Five of the world’s leading news outlets have sent an open letter to US President Joe Biden asking him to drop the charges against Australian Wikileaks founder Julian Assange.
The letter states the charges against him set a ‘dangerous precedent’, relating to receiving and publishing classified material that revealed war crimes, torture, and environmental crimes. Assange is currently in a maximum security prison in London, and hundreds of doctors warn he could ‘die in jail in the coming months’.
Aotearoa 4 Assange’s Matt Ó Branáin welcomed the statement saying ‘Joe Biden cannot run from this. It would be a huge mistake to allow this disastrous prosecution to fall under his legacy. Free Speech is integral to the US identity and international respect.’
Ó Branáin renewed calls for Jacinda Ardern to intervene diplomatically with Joe Biden and Rishi Sunak, saying ‘the case imperils not only Global Press Freedom, but New Zealand journalists working or travelling abroad, the integrity and safety of our troops, and the broader public’s right to know. Staying silent on this is complicity, and will not age well. The public awareness of the significance of this case is growing every day.’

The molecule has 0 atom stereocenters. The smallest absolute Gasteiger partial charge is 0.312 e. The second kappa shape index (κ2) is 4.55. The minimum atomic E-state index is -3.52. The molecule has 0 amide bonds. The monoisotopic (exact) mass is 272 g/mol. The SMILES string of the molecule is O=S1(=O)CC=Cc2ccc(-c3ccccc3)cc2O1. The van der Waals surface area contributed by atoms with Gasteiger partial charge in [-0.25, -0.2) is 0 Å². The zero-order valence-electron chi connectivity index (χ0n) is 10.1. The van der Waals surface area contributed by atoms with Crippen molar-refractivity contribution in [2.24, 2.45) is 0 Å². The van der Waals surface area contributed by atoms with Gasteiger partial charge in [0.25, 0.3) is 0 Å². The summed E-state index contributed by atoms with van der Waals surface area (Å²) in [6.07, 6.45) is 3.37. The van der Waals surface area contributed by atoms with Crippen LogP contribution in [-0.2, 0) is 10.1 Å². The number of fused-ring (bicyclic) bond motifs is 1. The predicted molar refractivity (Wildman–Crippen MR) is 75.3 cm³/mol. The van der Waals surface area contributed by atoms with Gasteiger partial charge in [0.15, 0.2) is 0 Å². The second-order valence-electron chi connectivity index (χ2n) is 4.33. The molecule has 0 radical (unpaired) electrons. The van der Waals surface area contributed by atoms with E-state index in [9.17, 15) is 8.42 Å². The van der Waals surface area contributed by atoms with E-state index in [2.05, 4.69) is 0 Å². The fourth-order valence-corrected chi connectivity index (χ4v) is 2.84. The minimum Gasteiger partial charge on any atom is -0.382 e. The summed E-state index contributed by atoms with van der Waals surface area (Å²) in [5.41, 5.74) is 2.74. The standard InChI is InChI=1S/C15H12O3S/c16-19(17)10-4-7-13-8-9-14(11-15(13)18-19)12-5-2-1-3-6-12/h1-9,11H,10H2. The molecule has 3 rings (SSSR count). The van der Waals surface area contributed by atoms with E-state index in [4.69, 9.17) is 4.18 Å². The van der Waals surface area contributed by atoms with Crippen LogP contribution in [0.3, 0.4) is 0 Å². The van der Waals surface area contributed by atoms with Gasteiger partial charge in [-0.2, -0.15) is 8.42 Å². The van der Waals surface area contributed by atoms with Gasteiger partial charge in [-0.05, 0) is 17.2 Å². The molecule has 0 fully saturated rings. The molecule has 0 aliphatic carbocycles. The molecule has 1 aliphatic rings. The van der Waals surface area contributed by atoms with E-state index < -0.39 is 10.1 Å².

The New York Times article used a photo of the Human Chain around British Parliament on October 8th, that New Zealander Matt Ó Branáin inspired.
Matt Ó Branáin at the Free Assange Human Chain he inspired in London, October 8th.
The letter signed by five major media outlets states:
‘This indictment sets a dangerous precedent . . . Holding governments accountable is part of the core mission of a free press in a democracy. Obtaining and disclosing sensitive information when necessary in the public interest is a core part of the daily work of journalists. If that work is criminalised, our public discourse and our democracies are made significantly weaker. . . It is time for the U.S. government to end its prosecution of Julian Assange for publishing secrets.’
Publishing is not a crime.
The five publications are signed by the editors and publishers of:
The New York Times